"They get this in their hand and now they want to transfer. So pretty soon we'll do that with a regular ball."

The long-range shooters also used the sessions to work on the three-ball with the arc now a foot farther back in the collegiate game at 20 feet, 9 inches. Massengale has shown an ability to hit the longer trey with Taber Spani and Shekinna Stricklen, who tend to shoot farther back already, not even toeing the new line and instead firing and hitting from about 21 to 22 feet.

"I feel like it's similar to international ball," Massengale said. "That was farther back than high school. Knowing that my goal was to play USA basketball I would work on shooting a step or two behind the three-point line."

The posts, guards and forwards will all be on the court together next week, and that will allow the coaches to get a better assessment of how the past two weeks of drills translate to the full team.

"Now, we can do a lot more team system stuff," Lockwood said. "What you are seeing now are concepts and fundamentals. Again, I don't care what you do with your system and your schemes. If you don't have the stuff we've been trying to put the seeds in, you've got very little. We're building it the right way.

"But now you're going to see a lot more help-side defensive concepts, two-on-two, three-on-three stuff. We'll put in our transition where we go five (on zero). We've got the little pieces in where the point guards have gotten the outlet pass, and the posts run the post highway. Now we're going to put all five pieces together."

One of the most encouraging signs of early preseason has been the overall play and health of Baugh, who is sprinting the floor and leaping in ways that recall her pre-ACL days of freshman year.

"I can tell you this," Lockwood said. "Take out her freshman year, she is looking the best and moving the best than at any other time that I have coached that kid."

For the past three years, Baugh has used practice to test her knee, see what it could and could not do and undergo the long process of trusting it again. She also dealt with daily pain and limitations on her practice time.

"She is actually doing things and it's more fluid and flowing than it is mechanical and robotic," Lockwood said. "That is huge for me to see that."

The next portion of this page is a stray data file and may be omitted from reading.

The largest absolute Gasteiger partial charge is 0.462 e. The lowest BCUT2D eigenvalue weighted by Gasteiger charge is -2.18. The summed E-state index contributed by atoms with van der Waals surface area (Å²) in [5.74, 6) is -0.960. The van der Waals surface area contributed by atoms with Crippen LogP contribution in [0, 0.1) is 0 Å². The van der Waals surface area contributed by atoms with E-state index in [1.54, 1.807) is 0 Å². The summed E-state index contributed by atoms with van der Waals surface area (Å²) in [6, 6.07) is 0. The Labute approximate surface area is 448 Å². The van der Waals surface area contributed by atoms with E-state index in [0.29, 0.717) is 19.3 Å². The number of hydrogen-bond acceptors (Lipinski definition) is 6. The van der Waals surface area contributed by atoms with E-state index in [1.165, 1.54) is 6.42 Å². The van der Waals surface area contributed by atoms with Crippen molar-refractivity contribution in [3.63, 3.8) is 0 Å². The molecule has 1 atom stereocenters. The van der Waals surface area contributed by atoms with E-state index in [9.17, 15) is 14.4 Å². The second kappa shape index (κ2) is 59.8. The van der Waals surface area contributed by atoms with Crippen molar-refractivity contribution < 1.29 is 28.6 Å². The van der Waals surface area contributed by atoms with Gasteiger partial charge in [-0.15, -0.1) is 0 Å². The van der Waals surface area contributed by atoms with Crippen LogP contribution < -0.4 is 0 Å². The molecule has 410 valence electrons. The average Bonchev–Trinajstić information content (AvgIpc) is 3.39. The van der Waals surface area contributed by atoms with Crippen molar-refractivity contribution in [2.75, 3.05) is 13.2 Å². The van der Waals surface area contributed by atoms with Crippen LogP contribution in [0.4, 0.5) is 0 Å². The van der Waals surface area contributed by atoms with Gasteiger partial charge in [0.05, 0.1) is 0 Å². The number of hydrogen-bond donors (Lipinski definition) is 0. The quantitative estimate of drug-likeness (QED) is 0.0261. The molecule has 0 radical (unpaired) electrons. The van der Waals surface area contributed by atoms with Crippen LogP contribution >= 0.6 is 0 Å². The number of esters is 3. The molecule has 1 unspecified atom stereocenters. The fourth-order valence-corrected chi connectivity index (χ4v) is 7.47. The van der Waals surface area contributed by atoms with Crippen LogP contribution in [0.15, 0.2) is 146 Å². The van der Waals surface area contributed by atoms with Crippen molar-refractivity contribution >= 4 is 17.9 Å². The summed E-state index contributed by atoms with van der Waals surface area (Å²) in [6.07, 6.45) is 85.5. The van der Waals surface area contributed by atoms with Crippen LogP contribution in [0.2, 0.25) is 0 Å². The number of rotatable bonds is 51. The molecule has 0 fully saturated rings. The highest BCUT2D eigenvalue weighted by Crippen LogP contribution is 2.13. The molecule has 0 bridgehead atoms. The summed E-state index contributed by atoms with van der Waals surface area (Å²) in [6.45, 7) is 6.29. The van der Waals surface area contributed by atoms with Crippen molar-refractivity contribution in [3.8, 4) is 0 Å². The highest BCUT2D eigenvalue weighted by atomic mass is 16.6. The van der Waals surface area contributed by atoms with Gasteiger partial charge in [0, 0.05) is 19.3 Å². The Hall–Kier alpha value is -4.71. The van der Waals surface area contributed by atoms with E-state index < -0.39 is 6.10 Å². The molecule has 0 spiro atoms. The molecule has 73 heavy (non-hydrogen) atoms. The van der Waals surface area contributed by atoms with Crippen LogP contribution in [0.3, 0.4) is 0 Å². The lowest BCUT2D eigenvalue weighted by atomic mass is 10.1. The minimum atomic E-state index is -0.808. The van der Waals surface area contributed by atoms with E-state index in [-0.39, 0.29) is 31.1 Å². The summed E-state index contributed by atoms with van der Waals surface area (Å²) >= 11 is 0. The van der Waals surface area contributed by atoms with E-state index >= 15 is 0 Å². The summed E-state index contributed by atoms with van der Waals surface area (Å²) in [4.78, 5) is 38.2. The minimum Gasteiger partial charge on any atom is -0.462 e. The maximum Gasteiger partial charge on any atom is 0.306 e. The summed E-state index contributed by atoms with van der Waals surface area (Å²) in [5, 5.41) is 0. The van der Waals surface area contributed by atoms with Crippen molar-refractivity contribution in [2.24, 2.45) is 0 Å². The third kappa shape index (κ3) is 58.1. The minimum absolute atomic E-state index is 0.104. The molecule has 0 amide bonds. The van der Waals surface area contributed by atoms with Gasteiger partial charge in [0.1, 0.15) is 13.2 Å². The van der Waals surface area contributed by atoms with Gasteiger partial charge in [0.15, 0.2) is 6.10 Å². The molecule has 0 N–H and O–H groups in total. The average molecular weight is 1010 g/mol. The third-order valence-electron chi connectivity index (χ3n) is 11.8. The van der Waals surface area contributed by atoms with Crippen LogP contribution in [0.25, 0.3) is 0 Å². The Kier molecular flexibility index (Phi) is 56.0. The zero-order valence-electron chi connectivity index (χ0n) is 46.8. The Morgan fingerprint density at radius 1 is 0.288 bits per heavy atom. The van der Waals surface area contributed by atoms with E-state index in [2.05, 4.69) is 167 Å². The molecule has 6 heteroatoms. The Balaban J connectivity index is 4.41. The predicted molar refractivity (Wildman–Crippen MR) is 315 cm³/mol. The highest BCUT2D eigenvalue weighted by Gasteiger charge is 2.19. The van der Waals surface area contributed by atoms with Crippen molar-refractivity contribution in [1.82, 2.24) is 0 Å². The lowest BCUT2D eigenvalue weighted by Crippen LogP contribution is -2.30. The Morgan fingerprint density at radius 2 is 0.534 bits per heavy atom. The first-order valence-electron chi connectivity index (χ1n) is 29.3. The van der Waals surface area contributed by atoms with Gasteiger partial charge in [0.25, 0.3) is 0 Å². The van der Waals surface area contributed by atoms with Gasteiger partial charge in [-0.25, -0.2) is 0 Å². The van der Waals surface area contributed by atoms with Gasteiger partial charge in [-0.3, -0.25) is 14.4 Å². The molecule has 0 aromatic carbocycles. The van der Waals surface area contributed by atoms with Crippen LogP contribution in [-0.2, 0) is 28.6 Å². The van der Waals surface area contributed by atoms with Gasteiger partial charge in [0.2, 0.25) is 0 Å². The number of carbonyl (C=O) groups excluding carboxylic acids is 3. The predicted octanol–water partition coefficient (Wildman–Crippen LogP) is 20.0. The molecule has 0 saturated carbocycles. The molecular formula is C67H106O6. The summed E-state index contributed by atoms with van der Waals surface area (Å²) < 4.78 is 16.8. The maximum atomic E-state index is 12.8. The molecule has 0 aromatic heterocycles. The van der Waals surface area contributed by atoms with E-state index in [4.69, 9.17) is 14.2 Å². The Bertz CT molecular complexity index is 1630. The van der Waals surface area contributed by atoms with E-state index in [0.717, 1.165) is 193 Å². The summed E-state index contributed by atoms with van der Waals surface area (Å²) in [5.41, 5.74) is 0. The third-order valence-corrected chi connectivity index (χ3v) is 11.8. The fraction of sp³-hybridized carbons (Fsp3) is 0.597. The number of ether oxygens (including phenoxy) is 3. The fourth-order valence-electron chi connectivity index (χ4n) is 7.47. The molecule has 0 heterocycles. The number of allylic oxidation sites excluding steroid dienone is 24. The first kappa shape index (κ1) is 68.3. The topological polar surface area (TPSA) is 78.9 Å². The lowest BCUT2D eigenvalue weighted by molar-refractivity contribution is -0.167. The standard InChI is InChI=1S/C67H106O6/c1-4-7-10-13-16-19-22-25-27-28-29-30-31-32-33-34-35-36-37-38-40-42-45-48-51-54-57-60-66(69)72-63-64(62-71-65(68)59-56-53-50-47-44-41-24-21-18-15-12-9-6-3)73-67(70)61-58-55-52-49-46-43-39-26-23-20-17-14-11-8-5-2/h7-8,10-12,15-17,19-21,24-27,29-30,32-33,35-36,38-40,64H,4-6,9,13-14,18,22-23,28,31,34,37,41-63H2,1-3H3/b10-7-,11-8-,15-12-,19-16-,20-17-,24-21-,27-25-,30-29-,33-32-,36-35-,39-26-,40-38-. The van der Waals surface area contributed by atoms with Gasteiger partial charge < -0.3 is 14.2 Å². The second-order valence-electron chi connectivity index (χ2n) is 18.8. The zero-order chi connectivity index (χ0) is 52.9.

The coaches are eager to integrate the three freshmen into the full team, and that process begins next week. The players also are looking forward to it.

"Individuals has been fun but to start that journey and win a national championship you've got to work as a team," Massengale said.

BEYOND BURDICK: Cierra Burdick is graceful and skilled on the court but take her away from basketball, and the freshman forward is full of smiles and stories.

From her clumsiness to her failed trombone career to her escapades with her wayward dog, the 6'2 forward from Butler High School in Charlotte, N.C., promises to be as entertaining off the court as she is on it.

On her first day on Tennessee's campus, Burdick had a bad encounter with the sink in her dormitory.

"The dorms are a little tight, and our loft bed is extremely close to the sink," Burdick said. "Rel has it good because nothing is near her bed. I already can't go up the ladder like regular people because I am too big so I have to jump on my chair onto my desk onto my bed. That is a process unto itself.

"I was putting up clothes or something and I just rammed my thigh into the sink. I had a bruise probably about the side of an orange on my thigh for two weeks. I tripped over my dog (at home) every day."

Rel is the nickname bestowed on "freshmate" Ariel Massengale by Burdick. It apparently arose over a misspelling during the teammates' first stint with USA Basketball.

"I think they thought that I spelled my name Airel, which is why that came out," Massengale said.

The USA coach had Massengale's first name spelled as such on a sheet apparently based on Burdick's nickname. When Massengale pointed out the error the coach asked, "Then where did we get Rel from?"

Freshman Cierra Burdick goes through a ballhandling drill.
(Danny Parker/InsideTennessee.com)

"I said I had no clue," Massengale said. "But she started it, and that is just something that stuck."

Burdick's dog, a Beagle mutt named Chester, was the reason for one of her early childhood adventures.

"He came from the pound," Burdick said. "I picked him because he was the only dog not barking in the pound. We just made a connection from right then. That is like my brother."